Shifting Load to Explicit Reasoning

Re­lated to: Which Parts Are “Me”?, Mak­ing your ex­plicit rea­son­ing trust­wor­thy, The 5-Se­cond Level.

What’s dam­ag­ing about mor­al­iz­ing that we wish to avoid, what use­ful pur­pose does mor­al­iz­ing usu­ally serve, and what al­lows to avoid the dam­age while re­tain­ing the use­ful­ness? It en­gages psy­cholog­i­cal adap­ta­tions that pro­mote con­flict (by play­ing on so­cial sta­tus), which are un­pleas­ant to ex­pe­rience and can lead to un­de­sir­able con­se­quences in the long run (such as feel­ing sys­tem­at­i­cally un­com­fortable in­ter­act­ing with a per­son, and so not be­ing able to live or work or be friends with them). It serves the pur­pose of im­print­ing your val­ues, which you feel to be right, on the peo­ple you in­ter­act with. Con­se­quen­tial­ist elu­ci­da­tion of rea­sons for ap­prov­ing or dis­ap­prov­ing of a given policy (virtue) is an effec­tive per­sua­sion tech­nique if your val­ues are ac­tu­ally right (for the peo­ple you try to con­fer them on), and it doesn’t en­gage the same parts of your brain that make mor­al­iz­ing un­de­sir­able.

What hap­pens here is trans­fer of re­spon­si­bil­ity for im­por­tant tasks from the im­perfect ma­chin­ery that his­tor­i­cally used to man­age them (with sys­tem­atic prob­lems in any given con­text that hu­mans but not evolu­tion can no­tice), to ex­plicit rea­son­ing.

Tak­ing ad­van­tage of this re­quires in­clud­ing those tasks in the scope of things that can be rea­soned about (in­stead of ig­nor­ing them as not fal­ling into your area of ex­per­tise; for ex­am­ple flinch­ing from rea­son­ing about nor­ma­tive ques­tions or in­tu­ition as “not sci­en­tific”, or “not ob­jec­tive”), and de­vel­op­ing enough un­der­stand­ing to ac­tu­ally do bet­ter than the origi­nal heuris­tics (in some cases by not ig­nor­ing what they say), mak­ing your ex­plicit rea­son­ing worth trust­ing.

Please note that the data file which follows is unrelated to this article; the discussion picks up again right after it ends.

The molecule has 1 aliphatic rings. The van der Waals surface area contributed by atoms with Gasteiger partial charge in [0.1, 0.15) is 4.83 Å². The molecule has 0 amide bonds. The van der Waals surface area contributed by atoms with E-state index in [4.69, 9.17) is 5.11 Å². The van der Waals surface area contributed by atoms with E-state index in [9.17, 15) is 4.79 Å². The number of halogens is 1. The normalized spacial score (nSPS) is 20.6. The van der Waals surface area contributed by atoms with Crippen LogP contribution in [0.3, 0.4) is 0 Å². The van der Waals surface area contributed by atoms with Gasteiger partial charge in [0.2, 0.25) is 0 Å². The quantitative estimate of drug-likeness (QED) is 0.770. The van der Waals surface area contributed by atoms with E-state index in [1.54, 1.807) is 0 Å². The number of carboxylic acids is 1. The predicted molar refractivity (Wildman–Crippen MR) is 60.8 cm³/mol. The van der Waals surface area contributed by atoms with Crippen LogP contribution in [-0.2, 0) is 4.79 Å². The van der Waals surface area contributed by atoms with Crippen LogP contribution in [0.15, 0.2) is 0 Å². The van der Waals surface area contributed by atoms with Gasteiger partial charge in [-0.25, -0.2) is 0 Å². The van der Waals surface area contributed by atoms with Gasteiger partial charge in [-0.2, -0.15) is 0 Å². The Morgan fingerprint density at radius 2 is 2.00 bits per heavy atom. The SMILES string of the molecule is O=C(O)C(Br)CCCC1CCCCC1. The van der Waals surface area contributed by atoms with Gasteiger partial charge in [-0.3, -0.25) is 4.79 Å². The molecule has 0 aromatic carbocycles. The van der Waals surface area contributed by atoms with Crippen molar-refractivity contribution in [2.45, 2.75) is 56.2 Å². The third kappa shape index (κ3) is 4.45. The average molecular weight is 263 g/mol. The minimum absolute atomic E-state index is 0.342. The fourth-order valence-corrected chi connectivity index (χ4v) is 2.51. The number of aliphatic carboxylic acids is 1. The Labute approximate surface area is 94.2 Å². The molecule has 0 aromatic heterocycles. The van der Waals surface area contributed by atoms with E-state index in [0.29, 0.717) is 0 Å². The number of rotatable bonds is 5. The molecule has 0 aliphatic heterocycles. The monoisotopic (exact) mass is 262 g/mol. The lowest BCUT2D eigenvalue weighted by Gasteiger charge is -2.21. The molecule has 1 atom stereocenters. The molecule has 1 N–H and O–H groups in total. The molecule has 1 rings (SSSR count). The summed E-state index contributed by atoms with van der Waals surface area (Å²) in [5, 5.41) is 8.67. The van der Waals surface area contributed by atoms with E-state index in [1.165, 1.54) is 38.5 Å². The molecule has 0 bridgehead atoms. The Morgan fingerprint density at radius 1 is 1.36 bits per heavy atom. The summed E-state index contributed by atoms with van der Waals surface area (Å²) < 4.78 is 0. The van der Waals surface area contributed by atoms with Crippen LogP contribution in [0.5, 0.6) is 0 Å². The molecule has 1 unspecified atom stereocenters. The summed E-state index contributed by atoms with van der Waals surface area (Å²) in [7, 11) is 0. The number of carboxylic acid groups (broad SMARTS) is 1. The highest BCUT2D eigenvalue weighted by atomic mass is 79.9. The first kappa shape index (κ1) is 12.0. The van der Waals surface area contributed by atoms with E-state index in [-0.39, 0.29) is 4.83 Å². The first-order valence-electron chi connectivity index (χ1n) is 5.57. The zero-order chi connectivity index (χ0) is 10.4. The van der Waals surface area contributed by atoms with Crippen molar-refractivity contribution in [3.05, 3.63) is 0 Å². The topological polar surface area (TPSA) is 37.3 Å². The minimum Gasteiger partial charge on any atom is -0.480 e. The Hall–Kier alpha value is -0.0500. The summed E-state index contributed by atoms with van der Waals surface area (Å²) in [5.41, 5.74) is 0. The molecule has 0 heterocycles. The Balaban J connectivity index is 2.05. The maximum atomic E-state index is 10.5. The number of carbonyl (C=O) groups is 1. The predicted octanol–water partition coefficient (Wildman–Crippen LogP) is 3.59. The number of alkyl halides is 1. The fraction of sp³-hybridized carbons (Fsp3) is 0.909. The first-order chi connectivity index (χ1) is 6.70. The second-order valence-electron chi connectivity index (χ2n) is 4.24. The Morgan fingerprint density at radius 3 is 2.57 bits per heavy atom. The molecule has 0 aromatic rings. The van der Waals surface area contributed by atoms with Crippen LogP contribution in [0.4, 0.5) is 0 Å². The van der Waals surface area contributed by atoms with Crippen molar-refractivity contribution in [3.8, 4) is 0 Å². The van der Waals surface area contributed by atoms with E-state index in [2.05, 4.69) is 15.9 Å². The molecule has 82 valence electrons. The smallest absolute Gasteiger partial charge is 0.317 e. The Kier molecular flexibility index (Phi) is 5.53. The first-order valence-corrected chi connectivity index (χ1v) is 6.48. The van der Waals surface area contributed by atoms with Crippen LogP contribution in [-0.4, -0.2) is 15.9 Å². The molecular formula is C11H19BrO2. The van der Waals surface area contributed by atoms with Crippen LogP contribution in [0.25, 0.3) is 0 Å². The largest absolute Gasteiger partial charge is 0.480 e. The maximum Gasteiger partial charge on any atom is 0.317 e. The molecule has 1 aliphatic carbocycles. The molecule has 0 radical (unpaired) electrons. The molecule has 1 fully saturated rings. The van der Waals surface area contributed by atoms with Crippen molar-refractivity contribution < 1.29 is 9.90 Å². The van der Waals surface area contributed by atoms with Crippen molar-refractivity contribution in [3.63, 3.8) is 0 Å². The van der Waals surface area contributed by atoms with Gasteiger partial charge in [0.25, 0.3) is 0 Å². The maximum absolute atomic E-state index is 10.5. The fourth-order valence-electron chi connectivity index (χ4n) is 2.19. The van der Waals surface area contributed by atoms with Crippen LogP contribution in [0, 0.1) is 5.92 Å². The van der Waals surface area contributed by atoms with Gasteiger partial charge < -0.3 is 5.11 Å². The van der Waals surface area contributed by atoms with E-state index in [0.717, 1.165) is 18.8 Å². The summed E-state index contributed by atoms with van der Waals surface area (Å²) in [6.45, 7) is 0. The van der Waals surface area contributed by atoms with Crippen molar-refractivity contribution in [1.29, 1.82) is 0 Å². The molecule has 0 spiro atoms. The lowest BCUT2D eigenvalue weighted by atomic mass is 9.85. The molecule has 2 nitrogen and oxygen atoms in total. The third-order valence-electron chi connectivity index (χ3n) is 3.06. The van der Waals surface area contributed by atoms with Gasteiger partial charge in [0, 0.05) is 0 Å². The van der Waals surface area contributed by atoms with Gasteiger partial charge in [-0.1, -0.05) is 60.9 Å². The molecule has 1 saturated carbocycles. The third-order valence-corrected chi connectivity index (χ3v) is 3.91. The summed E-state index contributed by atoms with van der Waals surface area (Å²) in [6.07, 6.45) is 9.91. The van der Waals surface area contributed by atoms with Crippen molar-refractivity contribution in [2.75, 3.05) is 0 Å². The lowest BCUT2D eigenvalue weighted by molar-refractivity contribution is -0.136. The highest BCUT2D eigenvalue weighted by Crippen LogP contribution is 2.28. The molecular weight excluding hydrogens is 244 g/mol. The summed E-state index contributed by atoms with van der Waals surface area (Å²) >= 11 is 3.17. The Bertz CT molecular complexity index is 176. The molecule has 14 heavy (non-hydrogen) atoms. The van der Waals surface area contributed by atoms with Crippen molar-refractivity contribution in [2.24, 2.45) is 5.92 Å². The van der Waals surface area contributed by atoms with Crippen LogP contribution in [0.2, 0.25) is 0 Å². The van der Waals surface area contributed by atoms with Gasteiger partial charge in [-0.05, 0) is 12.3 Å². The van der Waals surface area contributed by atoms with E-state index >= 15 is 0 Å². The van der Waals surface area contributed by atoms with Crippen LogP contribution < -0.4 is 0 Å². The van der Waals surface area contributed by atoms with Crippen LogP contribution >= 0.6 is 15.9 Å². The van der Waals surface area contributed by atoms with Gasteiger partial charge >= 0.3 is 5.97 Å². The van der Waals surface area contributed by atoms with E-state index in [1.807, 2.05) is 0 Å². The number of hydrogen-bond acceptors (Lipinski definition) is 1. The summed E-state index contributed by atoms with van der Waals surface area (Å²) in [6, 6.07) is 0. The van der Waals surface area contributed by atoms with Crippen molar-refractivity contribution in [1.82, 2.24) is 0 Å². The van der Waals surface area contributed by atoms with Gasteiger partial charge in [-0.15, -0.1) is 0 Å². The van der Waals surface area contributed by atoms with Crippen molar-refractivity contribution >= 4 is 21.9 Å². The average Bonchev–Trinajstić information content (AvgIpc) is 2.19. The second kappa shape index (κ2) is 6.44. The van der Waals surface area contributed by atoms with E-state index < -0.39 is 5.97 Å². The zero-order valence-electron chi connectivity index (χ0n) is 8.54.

This calls for iden­ti­fy­ing other ex­am­ples of prob­le­matic modes of rea­son­ing that en­gage crude psy­cholog­i­cal adap­ta­tions, and de­vel­op­ing tech­niques for do­ing bet­ter (and mak­ing sure they are ac­tu­ally bet­ter be­fore trust­ing them). Th­ese ex­am­ples come to mind: ra­tio­nal ar­gu­ment (don’t use as ar­gu­ments things that you ex­pect other per­son dis­agrees with, seek a path where ev­ery step will be ac­cepted), al­lo­ca­tion of re­spon­si­bil­ity (don’t leave it to un­voiced ten­den­cies to do things, dis­cuss effort and mo­ti­va­tion ex­plic­itly), de­vel­op­ment of emo­tional as­so­ci­a­tions with a given situ­a­tion/​per­son/​thought (take it in your own hands, ex­plic­itly train your emo­tion to be what you pre­fer it to be, to the ex­tent pos­si­ble), learn­ing of facts (don’t rely on the stupid mem­ory mechanisms which don’t un­der­stand com­mands like “this is re­ally im­por­tant, re­mem­ber it”, use spaced rep­e­ti­tion sys­tems).

And the list goes on. What other cog­ni­tive tools can sig­nifi­cantly benefit from trans­fer­ring them to ex­plicit rea­son­ing? Should there be a list of prob­lems and solu­tions? Which un­solved prob­lems on such a list are par­tic­u­larly worth work­ing on? Which prob­lems with known solu­tions should be fixed (in any given per­son) as soon as pos­si­ble? How do we bet­ter fa­cil­i­tate train­ing?